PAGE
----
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The Individuality of BP – Trial and Error should be the bi-words of BP

My Four Truths of Bi-Polar Disorder:

  1. Bi-Polar as an illness is as individual as the people that suffer from it.
  2. Medication is essential in stabilizing our minds.
  3. Developing a strong spiritual self is essential in overcoming our mental anguish and emotional turmoil.
  4. We, as Bi-Polar sufferers, can be useful and productive members of society.

These truths are the result of my battle to overcome Bi-Polar in its various manifestations for most of my 60 years on this planet. The current name for this mental illness is Bi-Polar, but over my lifetime the name has changed a few times, the longest running being Manic Depression. The name may change but the illness does not, the illness remains the same debilitating, isolating demon that it has always been for sufferers. There may be more defined spectrums and subtypes than ever before. The new American Psychiatric Association’s Diagnostic and Statistical Manual of Mental Disorders promises an even more defined set of subtypes to help in the fight against BP. These are all steps in the right direction.

The first truth that BP is an illness that is as individual as the people that suffer from it, came from years of finding that sometimes what worked for some people did not work for me. This is especially true in the area of medications, which I will cover in a future blog. However sometimes by slightly modifying what others were doing I found improvement. This lead to the realization that sometimes I need to start at different place than the other person started to achieve the same results. This is a marathon not a sprint and if I need to start in a different way than you that is ok. I found this especially true in the areas of meditation and other spirit building exercises. My mind was racing too fast to be able to sit in static position and quiet my mind. I had to ease into this and teach myself active meditation first. Active meditation will be a subject of a future blog.

In accepting the first truth about the individuality of BP I was able to come to grips with many of frustrations that came along. What I was dealing with may be frustrating, but it was not because I was all the negative things I used to tell myself, it was because this illness is so individualistic that trial and error should be its bi-words.

Keep to the path, the hard one. The easy one does not go anywhere.


Hello world!

Welcome to This is a blog about living with Bi-Polar disorder. These messages are about hope, a hope that comes from taking  personal action to deal with our shared illness.

The core premise of this blog are my fourth truths of BI-Polar:

  1. That Bi-Polar as an illness is as individual as the people who suffer from it.
  2. That medication is essential to stabilize our minds.
  3. The development of a strong spiritual self is essential in controlling our mental anguish and emotional turmoil.
  4. That we, as BP sufferers, can become useful, productive members of society.

Action is required to re-make ourselves into happy, healthy people with the tools and attitudes to overcome our shared illness It does not happen over night nor is there a quick fix pill.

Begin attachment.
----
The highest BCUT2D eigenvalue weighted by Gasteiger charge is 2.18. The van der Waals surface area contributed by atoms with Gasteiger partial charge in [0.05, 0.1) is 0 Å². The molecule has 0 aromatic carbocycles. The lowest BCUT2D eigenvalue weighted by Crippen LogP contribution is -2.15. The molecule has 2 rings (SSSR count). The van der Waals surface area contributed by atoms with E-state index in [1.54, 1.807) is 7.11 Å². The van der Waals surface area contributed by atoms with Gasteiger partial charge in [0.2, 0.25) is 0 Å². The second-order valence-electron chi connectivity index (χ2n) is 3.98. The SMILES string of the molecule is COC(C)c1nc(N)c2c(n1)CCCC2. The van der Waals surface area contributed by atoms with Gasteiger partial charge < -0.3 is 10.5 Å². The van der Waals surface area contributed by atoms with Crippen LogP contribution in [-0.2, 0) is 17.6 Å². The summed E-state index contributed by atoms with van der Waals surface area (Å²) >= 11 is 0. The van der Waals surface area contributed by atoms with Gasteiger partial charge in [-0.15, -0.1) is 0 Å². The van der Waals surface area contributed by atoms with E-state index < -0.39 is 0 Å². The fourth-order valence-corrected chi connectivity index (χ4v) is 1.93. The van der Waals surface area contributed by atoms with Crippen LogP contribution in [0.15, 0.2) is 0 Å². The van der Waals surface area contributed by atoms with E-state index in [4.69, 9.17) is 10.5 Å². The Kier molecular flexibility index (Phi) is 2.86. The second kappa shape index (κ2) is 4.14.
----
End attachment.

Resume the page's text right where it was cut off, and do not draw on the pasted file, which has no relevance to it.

On the subject of pills,  the medications prescribed to us for our illness will not fix our living issues.  Those issues that create our inability to live in any kind of harmony with society.  The medications only allow us to reach a point of mental stability where we can,  with help of others, fix ourselves.

We can not overcome this illness alone. We may realize something is wrong with us because we cannot function in society but until we get an actual medical diagnosis we have no idea what it is or how deal with it. We have accept some help from others and follow their suggestions to accomplish anything to do with this illness. The development of a good support team is essential to overcoming BI-Polar.

I speak a lot of overcoming, in the realm of cancers they speak of remission. Remission means that the cancer is no longer affecting your life because of the treatments you took. Something you had no control over.  I speak of overcoming as different from remission because we, as individuals, must work very hard to keep our  Bi-Polar disorder from affecting our lives.

For this reason I use the metaphor of the path. Once we have received our diagnosis we are set at a crossroads of two paths.  One path looks incredibly hard. The path is uphill and covered with rocks and things we have to climb over to get anywhere. The other path looks easy and that path requires nothing of us, it allows us to continue to be the person we are. The problem with the easy path is that it is circular and always leads back to the same crossroads an the choice to take the hard path that goes somewhere.

I end each message with the same line. Keep to the path, the hard one. The easy one does not go anywhere.  As a reminder that this journey of overcoming is not easy and sometimes gets us down, but it is worth it because when we look back on the hard path we see how far we have come.

My hope for this blog is that it is interactive and helpful.  I am interested in your comments and subject ideas. I admit to being a rank amateur at blogging. I am not an amateur at overcoming our shared illness of Bi-Polar, I have suffered from  this illness for most of my sixty years on this planet and in that battle I have overcome by learning my four truths of this illness and accepting the help of others.